Image Tracking allows to detect a picture or photo in order to put virtual content over it.

The picture can be a magazine cover, poster, flyer, business card or whatever is plane and has enough identity or texture to be differentiable.

When creating a new Image scene inside Studio, you will be asked to upload the reference or marker image you want to detect and track, along with its real world size (when printed).

Entering a correct size is only needed for scaling purposes when using World Tracking mode.

Not every image is suitable for its use in AR, check How to choose a good marker image for more information.

See it in action

How to choose a good marker image

In order to differentiate one reference image from another or from any random frame taken by your device's camera, Onirix creates an Image Classifier every time you upload a marker image.

This classifier inspects your image looking for identificable features like corners, edges, high contrast zones, and so on. The following figure shows an example of detected features (green dots on right image).

After this process, the classifier outputs a quality score (percentage) based on the number of different features found and image resolution. You can check this score on the scene properties panel.

The more score you get, the better your reference will be detected and tracked over time. The following table illustrates how well your marker image will perform based on its quality score:

Quality Score Performance
< 50% It may not be able to be detected and tracking will fail very easily
> 50 % & < 75% It will be detected, but tracking may fail over time
> 75% Your marker image is almost perfect, tracking will only fail under severe lighting conditions, fast movements or on low-end devices

So, you should ensure to get at least a 50% quality score for your marker images. Here it is a list with some tips and recommendations to design or choose a good marker image:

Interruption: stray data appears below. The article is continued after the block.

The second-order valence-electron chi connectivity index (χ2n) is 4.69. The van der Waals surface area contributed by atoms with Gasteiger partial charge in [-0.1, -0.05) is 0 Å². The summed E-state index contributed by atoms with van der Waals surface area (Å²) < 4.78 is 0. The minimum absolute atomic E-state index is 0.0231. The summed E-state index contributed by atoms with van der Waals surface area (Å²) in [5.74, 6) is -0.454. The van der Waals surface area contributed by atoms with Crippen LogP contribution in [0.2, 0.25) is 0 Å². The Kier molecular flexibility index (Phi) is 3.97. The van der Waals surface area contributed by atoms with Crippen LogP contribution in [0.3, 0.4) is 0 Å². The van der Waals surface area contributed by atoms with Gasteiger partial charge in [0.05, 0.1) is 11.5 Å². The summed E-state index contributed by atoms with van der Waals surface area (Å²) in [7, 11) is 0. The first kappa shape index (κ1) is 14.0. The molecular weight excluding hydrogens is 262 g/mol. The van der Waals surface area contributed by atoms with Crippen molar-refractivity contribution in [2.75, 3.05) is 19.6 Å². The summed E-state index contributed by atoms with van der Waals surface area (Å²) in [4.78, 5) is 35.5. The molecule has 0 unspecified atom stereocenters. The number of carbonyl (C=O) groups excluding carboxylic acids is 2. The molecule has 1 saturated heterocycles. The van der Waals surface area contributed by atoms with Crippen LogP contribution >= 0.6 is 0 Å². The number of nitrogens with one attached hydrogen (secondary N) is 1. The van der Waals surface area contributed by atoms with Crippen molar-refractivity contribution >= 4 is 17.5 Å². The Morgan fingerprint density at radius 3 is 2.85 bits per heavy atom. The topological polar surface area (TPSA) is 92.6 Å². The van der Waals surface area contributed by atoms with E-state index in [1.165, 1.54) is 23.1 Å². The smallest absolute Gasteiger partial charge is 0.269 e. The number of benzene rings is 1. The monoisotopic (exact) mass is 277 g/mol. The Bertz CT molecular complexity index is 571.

• Real world pictures are usually better than computer designed ones as objects are more complex, not perfect or symmetric and thus have more identificable features.
  • Avoid images with large textureless regions. Flat images or minimalistic logos won't work well as they don't have enough features to track.
  • Avoid repetitive features. A grid or similar pattern will add new features to the image but being all with the same shape will make image detector not able to differentiate one feature to another.
  • Different colors won't generate different features. Features are detected based on contrast changes so adding more colors won't make any effect.
  • Avoid printing or placing marker images under high reflective materials. Lighting reflections add artificial features to the image tracking process and may affect its performance.

Trick: If you use a printed image as a marker. It's usually better to use a real camera picture of printed image as the marker because printing process usually modify colors and intensities of designed image.

Example of good marker images

Example of bad marker images

Image-tracking vs World-tracking

By default, all your Image scenes will work on Image-tracking mode, but you may switch it whenever you wan't to World-tracking mode from project settings inside Studio. Let's see the difference:

  • Image-tracking: On this mode, the marker image will be detected and tracked over time, so virtual objects will seem anchored to the image at every moment. This mode especially excels in smaller scenes that are built around the marker image.
  • World-tracking: Using this mode gives the device environmental awareness by tracking flat horizontal surfaces. The marker image will be used only for triggering the experience, but all the virtual content will remain in the same place even if the marker is removed.

World-tracking and Image-tracking mode selection apply both for Image and QR Code scenes.

World-tracking mode is only compatible with ARCore & ARKit supported devices. If your project is configured for World-tracking but is run in a non-compatible device, Image-tracking will be used instead.